I'm just starting to tackle non-textbook Japanese, so apologies if my question is silly.

The sentence below gave me some headache even though I more or less know what it's supposed to say (this is from a review of an old historical drama):


My translation is something along the lines of "Ranmaru’s father and older brother that were important military commanders of Nobunaga have died because of war".

But why is であった used in this relative clause? Aren't 有力武将 animate?


The usage you quoted is the past form of である (formal/literary version of だ), rather than of ある, so the question of animate vs. inanimate does not arise.

だ in fact derives from である, which is still used in literary or authoritative-sounding written speech (for the difference between である and だ, I would refer you to Tae Kim's website or Makino & Tsutsui, Dictionary of Advanced Japanese Grammar, page 35).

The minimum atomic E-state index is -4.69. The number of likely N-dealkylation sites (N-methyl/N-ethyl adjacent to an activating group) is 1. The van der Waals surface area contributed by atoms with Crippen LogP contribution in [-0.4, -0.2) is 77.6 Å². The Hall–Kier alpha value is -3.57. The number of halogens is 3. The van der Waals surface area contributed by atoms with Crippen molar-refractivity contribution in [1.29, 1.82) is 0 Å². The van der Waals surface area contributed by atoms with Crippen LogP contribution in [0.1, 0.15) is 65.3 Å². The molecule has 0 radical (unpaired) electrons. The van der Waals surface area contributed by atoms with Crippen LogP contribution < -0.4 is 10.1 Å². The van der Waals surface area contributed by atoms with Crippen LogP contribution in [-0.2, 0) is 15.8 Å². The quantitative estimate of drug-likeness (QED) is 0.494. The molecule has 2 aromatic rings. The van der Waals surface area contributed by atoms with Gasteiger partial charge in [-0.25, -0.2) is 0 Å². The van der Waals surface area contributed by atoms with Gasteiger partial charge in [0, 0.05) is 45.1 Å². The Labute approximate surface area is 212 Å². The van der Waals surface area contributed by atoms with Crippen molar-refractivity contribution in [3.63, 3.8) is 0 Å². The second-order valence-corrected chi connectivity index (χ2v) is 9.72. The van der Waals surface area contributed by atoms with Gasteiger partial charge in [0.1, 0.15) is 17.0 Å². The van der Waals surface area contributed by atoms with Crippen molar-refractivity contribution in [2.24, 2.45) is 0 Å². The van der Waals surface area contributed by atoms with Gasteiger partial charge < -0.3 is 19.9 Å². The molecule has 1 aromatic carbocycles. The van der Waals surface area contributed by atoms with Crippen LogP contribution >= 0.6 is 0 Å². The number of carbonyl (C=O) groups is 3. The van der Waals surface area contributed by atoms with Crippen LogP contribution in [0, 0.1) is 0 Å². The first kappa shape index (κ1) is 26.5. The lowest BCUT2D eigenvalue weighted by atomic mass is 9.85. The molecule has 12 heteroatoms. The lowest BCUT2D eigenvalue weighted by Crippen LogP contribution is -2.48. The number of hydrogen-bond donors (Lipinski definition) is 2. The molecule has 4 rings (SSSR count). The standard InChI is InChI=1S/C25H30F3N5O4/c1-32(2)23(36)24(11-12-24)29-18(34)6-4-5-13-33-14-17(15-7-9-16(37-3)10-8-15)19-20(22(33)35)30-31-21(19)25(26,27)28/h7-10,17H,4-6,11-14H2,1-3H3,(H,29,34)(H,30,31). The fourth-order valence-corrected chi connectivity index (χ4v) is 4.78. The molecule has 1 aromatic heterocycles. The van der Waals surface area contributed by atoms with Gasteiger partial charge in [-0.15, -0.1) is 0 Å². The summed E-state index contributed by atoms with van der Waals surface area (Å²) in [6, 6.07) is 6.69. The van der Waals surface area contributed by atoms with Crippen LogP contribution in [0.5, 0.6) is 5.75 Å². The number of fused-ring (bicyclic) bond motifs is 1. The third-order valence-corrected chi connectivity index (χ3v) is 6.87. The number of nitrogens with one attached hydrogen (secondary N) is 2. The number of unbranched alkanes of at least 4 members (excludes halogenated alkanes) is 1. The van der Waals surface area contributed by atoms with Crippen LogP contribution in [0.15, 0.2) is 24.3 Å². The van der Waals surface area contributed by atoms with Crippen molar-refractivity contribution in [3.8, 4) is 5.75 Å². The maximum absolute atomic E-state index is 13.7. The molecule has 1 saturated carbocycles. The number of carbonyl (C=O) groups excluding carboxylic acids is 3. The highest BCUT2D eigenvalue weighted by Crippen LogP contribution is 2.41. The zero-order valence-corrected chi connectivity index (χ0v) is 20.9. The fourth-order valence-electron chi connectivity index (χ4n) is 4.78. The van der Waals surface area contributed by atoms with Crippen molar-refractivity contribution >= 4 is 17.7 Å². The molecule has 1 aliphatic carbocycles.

I don't see any errors in your translation.

  • Thank you! I was aware of である, but mistakenly thought that it was the formal version of ある, not だ, hence my confusion. Would this sentence even be grammatical if いた was used instead of であった? 信長の有力武将いた乱丸の父と兄は戦で死んでいる。 – ash Jun 20 '20 at 10:43
  • 信長の有力武将いた is simply ungrammatical. Do you mean 信長の有力武将だった? – broken laptop Jun 20 '20 at 12:32
  • @broccoli-facemask-cloth Not quite. I was wondering if my initial assumption of である being a form of ある even makes sense if one takes into account the grammar of the sentence. But now I realize that it does not, and well, that's it actually. – ash Jun 20 '20 at 13:05

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